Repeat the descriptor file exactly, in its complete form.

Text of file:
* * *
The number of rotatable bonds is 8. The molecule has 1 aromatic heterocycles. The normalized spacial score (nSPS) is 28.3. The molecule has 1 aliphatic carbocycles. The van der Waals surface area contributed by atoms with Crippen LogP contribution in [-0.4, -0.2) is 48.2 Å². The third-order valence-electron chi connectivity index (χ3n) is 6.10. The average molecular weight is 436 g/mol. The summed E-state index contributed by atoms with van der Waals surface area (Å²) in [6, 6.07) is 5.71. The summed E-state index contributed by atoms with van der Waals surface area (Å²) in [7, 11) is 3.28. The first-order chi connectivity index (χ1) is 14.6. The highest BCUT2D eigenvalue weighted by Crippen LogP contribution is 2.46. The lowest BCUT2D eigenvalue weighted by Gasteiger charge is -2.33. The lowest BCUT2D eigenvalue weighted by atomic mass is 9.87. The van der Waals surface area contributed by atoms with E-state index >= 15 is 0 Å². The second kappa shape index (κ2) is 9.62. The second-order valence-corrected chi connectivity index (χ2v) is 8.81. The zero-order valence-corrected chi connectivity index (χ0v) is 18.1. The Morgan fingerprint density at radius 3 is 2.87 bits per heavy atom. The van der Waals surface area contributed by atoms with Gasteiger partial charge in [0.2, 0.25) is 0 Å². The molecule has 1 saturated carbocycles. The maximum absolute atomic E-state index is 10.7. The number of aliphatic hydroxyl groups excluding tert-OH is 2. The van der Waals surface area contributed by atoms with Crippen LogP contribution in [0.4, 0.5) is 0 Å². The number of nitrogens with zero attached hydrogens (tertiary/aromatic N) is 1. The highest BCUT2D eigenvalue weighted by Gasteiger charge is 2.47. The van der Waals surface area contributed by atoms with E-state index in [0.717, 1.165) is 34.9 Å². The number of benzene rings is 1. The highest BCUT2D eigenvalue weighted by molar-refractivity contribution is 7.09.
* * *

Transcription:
The number of rotatable bonds is 8. The molecule has 1 aromatic heterocycles. The normalized spacial score (nSPS) is 28.3. The molecule has 1 aliphatic carbocycles. The van der Waals surface area contributed by atoms with Crippen LogP contribution in [-0.4, -0.2) is 48.2 Å². The third-order valence-electron chi connectivity index (χ3n) is 6.10. The average molecular weight is 436 g/mol. The summed E-state index contributed by atoms with van der Waals surface area (Å²) in [6, 6.07) is 5.71. The summed E-state index contributed by atoms with van der Waals surface area (Å²) in [7, 11) is 3.28. The first-order chi connectivity index (χ1) is 14.6. The highest BCUT2D eigenvalue weighted by Crippen LogP contribution is 2.46. The lowest BCUT2D eigenvalue weighted by Gasteiger charge is -2.33. The lowest BCUT2D eigenvalue weighted by atomic mass is 9.87. The van der Waals surface area contributed by atoms with E-state index >= 15 is 0 Å². The second kappa shape index (κ2) is 9.62. The second-order valence-corrected chi connectivity index (χ2v) is 8.81. The zero-order valence-corrected chi connectivity index (χ0v) is 18.1. The Morgan fingerprint density at radius 3 is 2.87 bits per heavy atom. The van der Waals surface area contributed by atoms with Gasteiger partial charge in [0.2, 0.25) is 0 Å². The molecule has 1 saturated carbocycles. The maximum absolute atomic E-state index is 10.7. The number of aliphatic hydroxyl groups excluding tert-OH is 2. The van der Waals surface area contributed by atoms with Crippen LogP contribution in [0.4, 0.5) is 0 Å². The number of nitrogens with zero attached hydrogens (tertiary/aromatic N) is 1. The highest BCUT2D eigenvalue weighted by Gasteiger charge is 2.47. The van der Waals surface area contributed by atoms with E-state index in [0.717, 1.165) is 34.9 Å². The number of benzene rings is 1. The highest BCUT2D eigenvalue weighted by molar-refractivity contribution is 7.09.